So we sought a new route through the woodland, backtracking until we reached a cycle path that ran on its southern perimeter just above Maesteg high school. There we met a man walking in our direction with his dog running a little ahead of him. We gave him a heads up about the bulls he was about to encounter.

“Oh bloody hell, not them again,” he said. “They’re becoming a right menace.”

Return to My Trees Podcast – Walking with Daniel Raven-Ellison from Slow Ways

Daniel Raven-Ellison – founder of Slow Ways

In late September I took a train down to Exeter to record the latest in my walk and talk podcast series. I was meeting Daniel, Raven-Ellison, the highly accomplished and engaging “guerrilla geographer” and founder of the Slow Ways movement, which is capturing the imagination of the British public in the age of lockdown.

The goal of Slow Ways is to build network of walking routes that connect all of Great Britain’s towns and cities. So far over 7,000 walking routes have been mapped. Now the challenge is to walk, review and verify them all – checking over 100,000km of Slow Ways routes!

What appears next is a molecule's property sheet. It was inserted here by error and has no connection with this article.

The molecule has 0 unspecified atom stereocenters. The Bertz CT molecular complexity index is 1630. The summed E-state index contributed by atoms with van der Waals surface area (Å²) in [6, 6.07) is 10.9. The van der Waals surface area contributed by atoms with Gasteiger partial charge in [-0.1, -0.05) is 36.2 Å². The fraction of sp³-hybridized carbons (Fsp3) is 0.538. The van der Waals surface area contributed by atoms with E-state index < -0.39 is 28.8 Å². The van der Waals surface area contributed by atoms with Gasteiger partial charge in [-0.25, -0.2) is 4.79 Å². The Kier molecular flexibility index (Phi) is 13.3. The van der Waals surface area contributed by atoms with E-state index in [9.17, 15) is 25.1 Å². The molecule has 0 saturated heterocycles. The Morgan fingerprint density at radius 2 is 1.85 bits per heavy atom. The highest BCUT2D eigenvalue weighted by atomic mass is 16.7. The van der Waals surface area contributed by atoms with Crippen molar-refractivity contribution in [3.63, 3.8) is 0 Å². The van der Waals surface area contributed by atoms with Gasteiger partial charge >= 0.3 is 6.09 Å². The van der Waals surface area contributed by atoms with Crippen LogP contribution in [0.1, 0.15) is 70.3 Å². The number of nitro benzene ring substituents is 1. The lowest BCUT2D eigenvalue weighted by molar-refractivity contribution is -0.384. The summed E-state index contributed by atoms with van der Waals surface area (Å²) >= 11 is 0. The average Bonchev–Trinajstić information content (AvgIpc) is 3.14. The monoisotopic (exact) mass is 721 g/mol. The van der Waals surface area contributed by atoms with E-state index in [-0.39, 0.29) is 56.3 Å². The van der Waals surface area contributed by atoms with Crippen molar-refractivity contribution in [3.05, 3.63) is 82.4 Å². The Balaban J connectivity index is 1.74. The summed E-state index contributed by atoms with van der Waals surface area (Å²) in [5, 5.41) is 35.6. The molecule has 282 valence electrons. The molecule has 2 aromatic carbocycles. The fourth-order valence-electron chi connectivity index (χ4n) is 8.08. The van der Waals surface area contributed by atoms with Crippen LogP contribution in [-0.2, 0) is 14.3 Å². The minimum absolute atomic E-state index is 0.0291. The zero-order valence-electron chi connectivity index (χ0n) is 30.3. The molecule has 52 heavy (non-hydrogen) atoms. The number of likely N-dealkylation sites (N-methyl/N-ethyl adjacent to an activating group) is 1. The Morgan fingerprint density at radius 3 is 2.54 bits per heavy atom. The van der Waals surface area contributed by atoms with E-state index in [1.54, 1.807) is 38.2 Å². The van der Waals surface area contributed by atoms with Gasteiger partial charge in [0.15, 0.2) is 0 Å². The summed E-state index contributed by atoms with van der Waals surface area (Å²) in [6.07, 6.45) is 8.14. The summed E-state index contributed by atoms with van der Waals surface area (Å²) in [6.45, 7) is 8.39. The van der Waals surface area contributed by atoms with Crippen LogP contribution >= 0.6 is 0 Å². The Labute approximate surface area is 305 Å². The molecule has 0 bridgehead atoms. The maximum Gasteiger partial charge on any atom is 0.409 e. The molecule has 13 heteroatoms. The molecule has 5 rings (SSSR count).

Dan and I walked a Slow Ways route up the River Exe from Topsham to Exeter and, along the way, we chatted about nature, walking for wellbeing, the future of cities and the importance of trees.

Come join us on our walk and take a listen. You won’t be disappointed.

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Wrapped up in books – The system change inspiration for restoring balance with nature

The first two parts of The Liminal Forest walking project are very much concerned with how deforestation and industrialisation broke our connection to trees and nature and how we’ve sought to rebuild and restore that connection over the centuries through art, culture, travel, walking and activism.

The final part of the walking journey, which takes place through Snowdonia National Park and along the Dee river valley towards Offa’s Dyke and the English border, is all about our current systems and how they must change if we really stand a chance of restoring balance and making peace with nature.

A number of important books continue to shape and inspire my thinking and writing.

Jane Davidson’s FutureGen – Lessons from a Small Country – was a crucial in understanding the philosophy and policy decisions that led to Wales creating its landmark Future Generations Act.

David Wallace-Wells’ The Uninhabitable Earth offered both mindboggling detail and also important perspective of the scale of the climate catastrophe humanity faces.

James Thornton and Martin Goodman’s Client Earth opened my eyes to the role our legal systems must play in reshaping our relationship with nature.